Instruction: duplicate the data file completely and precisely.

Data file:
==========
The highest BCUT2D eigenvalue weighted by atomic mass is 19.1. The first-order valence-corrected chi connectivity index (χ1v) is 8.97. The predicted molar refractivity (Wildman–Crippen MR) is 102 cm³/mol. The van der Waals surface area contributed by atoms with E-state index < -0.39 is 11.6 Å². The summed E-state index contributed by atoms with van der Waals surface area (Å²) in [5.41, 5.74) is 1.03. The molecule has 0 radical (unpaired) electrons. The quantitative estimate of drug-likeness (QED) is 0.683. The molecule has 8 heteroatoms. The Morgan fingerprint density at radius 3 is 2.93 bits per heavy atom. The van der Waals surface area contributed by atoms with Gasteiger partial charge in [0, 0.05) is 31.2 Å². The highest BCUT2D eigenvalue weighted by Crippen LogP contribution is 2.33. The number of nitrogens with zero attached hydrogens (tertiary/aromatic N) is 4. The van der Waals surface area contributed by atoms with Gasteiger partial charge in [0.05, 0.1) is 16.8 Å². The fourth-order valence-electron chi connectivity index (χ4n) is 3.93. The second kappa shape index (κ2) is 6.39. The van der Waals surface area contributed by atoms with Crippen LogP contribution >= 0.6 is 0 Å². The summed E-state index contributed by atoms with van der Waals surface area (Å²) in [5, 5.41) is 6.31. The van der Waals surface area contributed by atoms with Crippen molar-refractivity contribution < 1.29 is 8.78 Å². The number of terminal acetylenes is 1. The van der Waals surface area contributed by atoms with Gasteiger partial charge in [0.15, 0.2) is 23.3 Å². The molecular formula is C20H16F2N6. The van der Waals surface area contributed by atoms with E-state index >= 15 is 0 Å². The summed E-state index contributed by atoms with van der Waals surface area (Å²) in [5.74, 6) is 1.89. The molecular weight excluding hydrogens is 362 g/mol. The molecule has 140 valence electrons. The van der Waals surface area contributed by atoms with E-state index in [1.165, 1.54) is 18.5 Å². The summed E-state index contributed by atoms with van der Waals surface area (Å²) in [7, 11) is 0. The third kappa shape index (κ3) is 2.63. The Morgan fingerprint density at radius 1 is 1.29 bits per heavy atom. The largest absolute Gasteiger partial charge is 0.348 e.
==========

The highest BCUT2D eigenvalue weighted by atomic mass is 19.1. The first-order valence-corrected chi connectivity index (χ1v) is 8.97. The predicted molar refractivity (Wildman–Crippen MR) is 102 cm³/mol. The van der Waals surface area contributed by atoms with E-state index < -0.39 is 11.6 Å². The summed E-state index contributed by atoms with van der Waals surface area (Å²) in [5.41, 5.74) is 1.03. The molecule has 0 radical (unpaired) electrons. The quantitative estimate of drug-likeness (QED) is 0.683. The molecule has 8 heteroatoms. The Morgan fingerprint density at radius 3 is 2.93 bits per heavy atom. The van der Waals surface area contributed by atoms with Gasteiger partial charge in [0, 0.05) is 31.2 Å². The highest BCUT2D eigenvalue weighted by Crippen LogP contribution is 2.33. The number of nitrogens with zero attached hydrogens (tertiary/aromatic N) is 4. The van der Waals surface area contributed by atoms with Gasteiger partial charge in [0.05, 0.1) is 16.8 Å². The fourth-order valence-electron chi connectivity index (χ4n) is 3.93. The second kappa shape index (κ2) is 6.39. The van der Waals surface area contributed by atoms with Crippen LogP contribution >= 0.6 is 0 Å². The summed E-state index contributed by atoms with van der Waals surface area (Å²) in [5, 5.41) is 6.31. The van der Waals surface area contributed by atoms with Crippen molar-refractivity contribution < 1.29 is 8.78 Å². The number of terminal acetylenes is 1. The van der Waals surface area contributed by atoms with Gasteiger partial charge in [0.15, 0.2) is 23.3 Å². The molecular formula is C20H16F2N6. The van der Waals surface area contributed by atoms with E-state index >= 15 is 0 Å². The summed E-state index contributed by atoms with van der Waals surface area (Å²) in [5.74, 6) is 1.89. The molecular weight excluding hydrogens is 362 g/mol. The molecule has 140 valence electrons. The van der Waals surface area contributed by atoms with E-state index in [1.165, 1.54) is 18.5 Å². The summed E-state index contributed by atoms with van der Waals surface area (Å²) in [7, 11) is 0. The third kappa shape index (κ3) is 2.63. The Morgan fingerprint density at radius 1 is 1.29 bits per heavy atom. The largest absolute Gasteiger partial charge is 0.348 e.